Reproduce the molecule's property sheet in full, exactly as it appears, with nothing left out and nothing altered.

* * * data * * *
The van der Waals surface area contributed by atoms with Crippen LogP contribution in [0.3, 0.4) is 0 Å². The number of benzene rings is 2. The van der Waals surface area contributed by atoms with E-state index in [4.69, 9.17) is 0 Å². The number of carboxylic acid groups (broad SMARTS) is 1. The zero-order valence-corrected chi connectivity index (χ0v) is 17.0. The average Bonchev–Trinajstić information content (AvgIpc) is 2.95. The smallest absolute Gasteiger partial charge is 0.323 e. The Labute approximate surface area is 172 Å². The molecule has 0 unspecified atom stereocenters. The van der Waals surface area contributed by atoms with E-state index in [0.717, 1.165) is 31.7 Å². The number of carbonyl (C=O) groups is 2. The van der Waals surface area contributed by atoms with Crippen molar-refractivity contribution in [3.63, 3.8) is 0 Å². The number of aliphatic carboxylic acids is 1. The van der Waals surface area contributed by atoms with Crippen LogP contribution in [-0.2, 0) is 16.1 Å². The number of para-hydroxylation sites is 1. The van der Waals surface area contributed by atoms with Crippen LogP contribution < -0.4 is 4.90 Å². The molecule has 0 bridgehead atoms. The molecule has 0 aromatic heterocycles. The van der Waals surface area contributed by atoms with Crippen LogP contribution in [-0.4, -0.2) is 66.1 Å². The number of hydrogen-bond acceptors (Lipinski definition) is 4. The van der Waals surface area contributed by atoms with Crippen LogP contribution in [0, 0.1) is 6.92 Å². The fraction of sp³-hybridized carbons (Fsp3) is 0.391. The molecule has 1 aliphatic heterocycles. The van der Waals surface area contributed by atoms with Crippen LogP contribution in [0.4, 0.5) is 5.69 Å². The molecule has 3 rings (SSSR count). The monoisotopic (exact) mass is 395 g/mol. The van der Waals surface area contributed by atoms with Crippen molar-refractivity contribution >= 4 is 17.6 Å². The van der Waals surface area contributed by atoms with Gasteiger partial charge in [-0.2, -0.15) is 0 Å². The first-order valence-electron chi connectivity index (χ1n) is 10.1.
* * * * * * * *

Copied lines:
The van der Waals surface area contributed by atoms with Crippen LogP contribution in [0.3, 0.4) is 0 Å². The number of benzene rings is 2. The van der Waals surface area contributed by atoms with E-state index in [4.69, 9.17) is 0 Å². The number of carboxylic acid groups (broad SMARTS) is 1. The zero-order valence-corrected chi connectivity index (χ0v) is 17.0. The average Bonchev–Trinajstić information content (AvgIpc) is 2.95. The smallest absolute Gasteiger partial charge is 0.323 e. The Labute approximate surface area is 172 Å². The molecule has 0 unspecified atom stereocenters. The van der Waals surface area contributed by atoms with E-state index in [0.717, 1.165) is 31.7 Å². The number of carbonyl (C=O) groups is 2. The van der Waals surface area contributed by atoms with Crippen molar-refractivity contribution in [3.63, 3.8) is 0 Å². The number of aliphatic carboxylic acids is 1. The van der Waals surface area contributed by atoms with Crippen LogP contribution in [-0.2, 0) is 16.1 Å². The number of para-hydroxylation sites is 1. The van der Waals surface area contributed by atoms with Crippen LogP contribution < -0.4 is 4.90 Å². The molecule has 0 bridgehead atoms. The molecule has 0 aromatic heterocycles. The van der Waals surface area contributed by atoms with Crippen LogP contribution in [-0.4, -0.2) is 66.1 Å². The number of hydrogen-bond acceptors (Lipinski definition) is 4. The van der Waals surface area contributed by atoms with Crippen LogP contribution in [0, 0.1) is 6.92 Å². The fraction of sp³-hybridized carbons (Fsp3) is 0.391. The molecule has 1 aliphatic heterocycles. The van der Waals surface area contributed by atoms with Crippen LogP contribution in [0.4, 0.5) is 5.69 Å². The molecule has 3 rings (SSSR count). The monoisotopic (exact) mass is 395 g/mol. The van der Waals surface area contributed by atoms with Crippen molar-refractivity contribution >= 4 is 17.6 Å². The van der Waals surface area contributed by atoms with Gasteiger partial charge in [-0.2, -0.15) is 0 Å². The first-order valence-electron chi connectivity index (χ1n) is 10.1.